By Rana Kapoor
India and Australia share a strong bilateral relationship based on historic ties, cultural links and extensive people-to-people connections. As large democracies, the two countries play a central role in strengthening geopolitical cooperation and maintaining peace and security in the region.
During Australian Prime Minister Malcolm Turnbull’s visit to India earlier this year, significant steps were taken towards strengthening this long-standing relationship. They included signing agreements for combating international terrorism and promoting civil aviation security, besides agreements on health and medicine, environment and the climate, among others. While the Comprehensive Economic Cooperation Agreement (CECA) is still uncertain, the proposed Regional Comprehensive Economic Partnership (RCEP) can be more effective in deepening trade, investment and economic partnership between the two nations. However, a plethora of collaboration opportunities still exist across sectors in both countries, particularly in the areas of Smart Cities, agriculture, education, energy, among others.
For instance, there is a need to look beyond agricultural exports from Australia to India and explore synergies in the larger agricultural value chain. While accelerating India’s agricultural productivity growth is of prime importance, the high dependency on the monsoon has been a key challenge. Water scarcity in many arable areas has also been an area of concern for Australia. Stakeholders from both the nations can collaborate for joint research towards innovation in crop cultivation under varied environmental conditions for higher yields. Additionally, India can benefit from Australia’s expertise in building a strong cold storage industry to ensure a robust agricultural supply chain. With heightened government focus on the food industry and 100 per cent FDI in setting up of cold storage units, the sector presents an attractive opportunity for Australian investors. Further, partnerships in areas of dairy farming and technology, breeding and genetics, food processing and research can emerge as key pillars of the bilateral relationship.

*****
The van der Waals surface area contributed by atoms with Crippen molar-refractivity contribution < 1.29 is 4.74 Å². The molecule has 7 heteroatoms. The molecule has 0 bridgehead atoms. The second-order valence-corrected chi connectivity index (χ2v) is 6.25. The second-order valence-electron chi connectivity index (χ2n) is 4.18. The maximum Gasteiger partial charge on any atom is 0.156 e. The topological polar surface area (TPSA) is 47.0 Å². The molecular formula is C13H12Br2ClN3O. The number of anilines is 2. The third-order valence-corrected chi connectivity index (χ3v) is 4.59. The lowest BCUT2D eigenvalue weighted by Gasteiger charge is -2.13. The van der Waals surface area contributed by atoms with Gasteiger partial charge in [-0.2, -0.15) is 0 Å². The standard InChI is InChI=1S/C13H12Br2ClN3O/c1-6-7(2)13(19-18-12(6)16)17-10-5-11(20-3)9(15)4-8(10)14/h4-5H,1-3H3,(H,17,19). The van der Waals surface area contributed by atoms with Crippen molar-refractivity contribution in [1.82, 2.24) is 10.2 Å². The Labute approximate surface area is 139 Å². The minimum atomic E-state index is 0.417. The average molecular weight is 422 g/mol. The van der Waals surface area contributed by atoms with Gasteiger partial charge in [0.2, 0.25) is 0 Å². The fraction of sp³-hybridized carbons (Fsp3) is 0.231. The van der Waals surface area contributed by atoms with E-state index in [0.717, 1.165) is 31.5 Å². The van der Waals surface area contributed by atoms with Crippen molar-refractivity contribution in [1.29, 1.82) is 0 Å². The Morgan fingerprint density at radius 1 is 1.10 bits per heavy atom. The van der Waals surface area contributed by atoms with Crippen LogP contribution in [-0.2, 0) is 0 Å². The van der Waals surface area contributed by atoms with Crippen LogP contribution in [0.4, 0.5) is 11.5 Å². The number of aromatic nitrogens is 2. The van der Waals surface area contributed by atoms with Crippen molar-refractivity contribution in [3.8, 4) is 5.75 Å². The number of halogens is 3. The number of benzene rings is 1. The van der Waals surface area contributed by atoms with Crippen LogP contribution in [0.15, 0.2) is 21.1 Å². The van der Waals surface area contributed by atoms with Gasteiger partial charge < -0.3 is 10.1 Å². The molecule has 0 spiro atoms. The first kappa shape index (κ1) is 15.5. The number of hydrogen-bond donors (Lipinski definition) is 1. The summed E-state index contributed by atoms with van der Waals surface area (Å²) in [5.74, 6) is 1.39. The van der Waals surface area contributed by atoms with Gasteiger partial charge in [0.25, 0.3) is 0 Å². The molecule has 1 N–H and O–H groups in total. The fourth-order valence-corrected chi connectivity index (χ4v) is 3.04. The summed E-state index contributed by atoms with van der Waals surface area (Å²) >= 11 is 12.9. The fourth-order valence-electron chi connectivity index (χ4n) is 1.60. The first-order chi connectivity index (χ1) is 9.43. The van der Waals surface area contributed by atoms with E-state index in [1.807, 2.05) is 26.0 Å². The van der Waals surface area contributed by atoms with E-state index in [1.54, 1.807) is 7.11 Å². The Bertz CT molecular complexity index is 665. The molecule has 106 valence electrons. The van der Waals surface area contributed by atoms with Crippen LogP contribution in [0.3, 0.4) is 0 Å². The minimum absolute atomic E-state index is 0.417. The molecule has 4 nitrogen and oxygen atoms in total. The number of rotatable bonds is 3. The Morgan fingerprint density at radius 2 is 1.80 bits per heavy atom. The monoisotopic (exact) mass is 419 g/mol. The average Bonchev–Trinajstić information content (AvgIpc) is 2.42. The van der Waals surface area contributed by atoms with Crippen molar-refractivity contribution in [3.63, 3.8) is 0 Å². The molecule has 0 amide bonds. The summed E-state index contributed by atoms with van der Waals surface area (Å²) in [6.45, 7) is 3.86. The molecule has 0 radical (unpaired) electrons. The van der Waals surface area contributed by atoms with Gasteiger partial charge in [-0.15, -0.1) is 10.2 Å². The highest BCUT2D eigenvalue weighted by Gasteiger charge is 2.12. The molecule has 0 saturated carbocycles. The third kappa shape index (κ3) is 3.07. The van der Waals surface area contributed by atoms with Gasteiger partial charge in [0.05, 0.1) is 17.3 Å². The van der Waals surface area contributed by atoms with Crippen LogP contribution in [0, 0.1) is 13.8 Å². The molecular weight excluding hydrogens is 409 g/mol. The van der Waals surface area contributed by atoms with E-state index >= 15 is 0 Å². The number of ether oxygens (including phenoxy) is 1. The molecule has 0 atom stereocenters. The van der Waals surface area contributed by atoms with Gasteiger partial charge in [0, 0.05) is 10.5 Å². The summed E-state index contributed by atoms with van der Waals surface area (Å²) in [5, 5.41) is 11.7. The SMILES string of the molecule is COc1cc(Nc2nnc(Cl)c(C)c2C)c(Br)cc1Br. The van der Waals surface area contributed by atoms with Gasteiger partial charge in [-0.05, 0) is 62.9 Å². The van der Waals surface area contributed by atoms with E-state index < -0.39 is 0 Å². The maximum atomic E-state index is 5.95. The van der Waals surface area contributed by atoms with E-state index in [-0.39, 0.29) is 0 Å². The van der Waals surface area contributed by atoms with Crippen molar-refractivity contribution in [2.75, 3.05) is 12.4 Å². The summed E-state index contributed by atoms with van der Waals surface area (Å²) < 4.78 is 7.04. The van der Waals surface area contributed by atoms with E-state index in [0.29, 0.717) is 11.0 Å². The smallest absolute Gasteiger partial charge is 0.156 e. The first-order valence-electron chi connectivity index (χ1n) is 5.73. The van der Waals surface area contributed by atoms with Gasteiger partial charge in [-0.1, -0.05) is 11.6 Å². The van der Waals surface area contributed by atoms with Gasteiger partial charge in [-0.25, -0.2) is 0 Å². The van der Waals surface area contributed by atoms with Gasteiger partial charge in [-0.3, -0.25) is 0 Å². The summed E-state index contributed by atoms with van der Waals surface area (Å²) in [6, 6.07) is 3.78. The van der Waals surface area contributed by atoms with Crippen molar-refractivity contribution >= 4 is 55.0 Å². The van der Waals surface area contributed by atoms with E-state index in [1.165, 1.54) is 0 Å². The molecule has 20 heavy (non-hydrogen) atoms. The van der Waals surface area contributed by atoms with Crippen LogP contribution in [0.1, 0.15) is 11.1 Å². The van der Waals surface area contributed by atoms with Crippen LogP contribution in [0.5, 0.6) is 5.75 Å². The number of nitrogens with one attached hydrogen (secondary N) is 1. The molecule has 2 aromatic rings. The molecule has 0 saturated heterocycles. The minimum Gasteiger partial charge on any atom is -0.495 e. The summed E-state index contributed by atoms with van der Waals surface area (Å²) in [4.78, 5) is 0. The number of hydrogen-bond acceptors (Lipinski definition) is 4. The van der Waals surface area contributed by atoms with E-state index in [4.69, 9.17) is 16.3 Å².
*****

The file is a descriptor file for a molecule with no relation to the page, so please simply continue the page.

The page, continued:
In the context of renewable and clean energy, the civil nuclear deal between the two nations and the Australia-India Energy Security Dialogue stand as testaments to the mutual interest in achieving energy security and developing clean energy models. Key discussions during the bilateral Energy Security Dialogue last year laid the foundation for increased engagement in the energy sector and the Australian businesses stand to gain significantly from access to the huge energy market in India. On the other hand, India can look at increasing LNG supplies from Australia to diversify its concentrated supply from the Middle East.
Education and skill development are other important areas. For India to become a global talent hub, it is critical to make corresponding changes to its education system by overcoming key challenges of low levels of employability, research and entrepreneurship; and, adopting a structured education system that fosters Design, Innovation and Creativity-led Entrepreneurship (DICE). India can partner Australian universities, several of which are globally ranked, to bring the best practices, encourage faculty development, improve quality assurance protocols and greatly enhance student achievement. Through innovative digital platforms, India and Australia can offer Massive Open Online Courses (MOOCs) to facilitate knowledge and cultural exchange.
Smart Cities infrastructure is another key aspect. India has been witnessing rapid urbanisation with the highest annual growth in urban population among the major economies. With urban population expected to reach 50 per cent by 2051, there is an immediate need for our cities to be ‘Future Ready’ to accommodate this steep demand. While the Government of India has launched its ambitious Smart Cities Mission to develop 100 Smart Cities over a period of five years, international collaboration can fast-track the actualisation of the same.
Australia, as one of the most urbanised nations in the world, can be an important partner for India in building sustainable urban design, improving construction productivity, enhancing water resource management and designing smart urban transport.
Finally, and crucially, there’s healthcare and life sciences. India and Australia have been working closely in the field of healthcare. The Australia-India Strategic Research Fund is being utilised to conduct joint high-level research in this important sector and several bilateral MoUs have been signed including a recent one, on cooperation in the field of communicable diseases and mental health, earlier this year.
Vast opportunities for collaboration exist in the field of telemedicine, digital health and pharmaceuticals among others, which can immensely boost accessibility of healthcare services in our country. Further, India can greatly benefit from Australia’s expertise in providing aged-care, while Australian investors can leverage the untapped potential of this sector in India.
Indian Express, October 20, 2017